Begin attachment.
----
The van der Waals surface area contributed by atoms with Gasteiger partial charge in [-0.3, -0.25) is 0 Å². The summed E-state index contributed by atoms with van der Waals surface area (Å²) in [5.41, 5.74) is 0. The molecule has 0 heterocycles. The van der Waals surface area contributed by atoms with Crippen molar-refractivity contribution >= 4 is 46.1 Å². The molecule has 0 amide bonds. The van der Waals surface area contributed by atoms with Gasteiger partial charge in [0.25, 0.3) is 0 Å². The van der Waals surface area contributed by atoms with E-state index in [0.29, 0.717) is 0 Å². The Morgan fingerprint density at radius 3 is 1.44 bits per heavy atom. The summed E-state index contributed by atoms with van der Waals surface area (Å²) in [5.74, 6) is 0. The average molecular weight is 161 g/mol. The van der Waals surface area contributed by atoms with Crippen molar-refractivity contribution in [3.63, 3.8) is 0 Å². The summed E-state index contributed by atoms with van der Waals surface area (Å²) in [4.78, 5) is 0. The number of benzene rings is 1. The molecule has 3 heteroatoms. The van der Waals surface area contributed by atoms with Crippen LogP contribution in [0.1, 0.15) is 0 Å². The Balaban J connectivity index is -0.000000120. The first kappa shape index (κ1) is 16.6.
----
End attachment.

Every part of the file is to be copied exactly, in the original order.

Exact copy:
The van der Waals surface area contributed by atoms with Gasteiger partial charge in [-0.3, -0.25) is 0 Å². The summed E-state index contributed by atoms with van der Waals surface area (Å²) in [5.41, 5.74) is 0. The molecule has 0 heterocycles. The van der Waals surface area contributed by atoms with Crippen molar-refractivity contribution >= 4 is 46.1 Å². The molecule has 0 amide bonds. The van der Waals surface area contributed by atoms with Gasteiger partial charge in [0.25, 0.3) is 0 Å². The van der Waals surface area contributed by atoms with E-state index in [0.29, 0.717) is 0 Å². The Morgan fingerprint density at radius 3 is 1.44 bits per heavy atom. The summed E-state index contributed by atoms with van der Waals surface area (Å²) in [5.74, 6) is 0. The average molecular weight is 161 g/mol. The van der Waals surface area contributed by atoms with Crippen molar-refractivity contribution in [3.63, 3.8) is 0 Å². The summed E-state index contributed by atoms with van der Waals surface area (Å²) in [4.78, 5) is 0. The number of benzene rings is 1. The molecule has 3 heteroatoms. The van der Waals surface area contributed by atoms with Crippen LogP contribution in [0.1, 0.15) is 0 Å². The Balaban J connectivity index is -0.000000120. The first kappa shape index (κ1) is 16.6.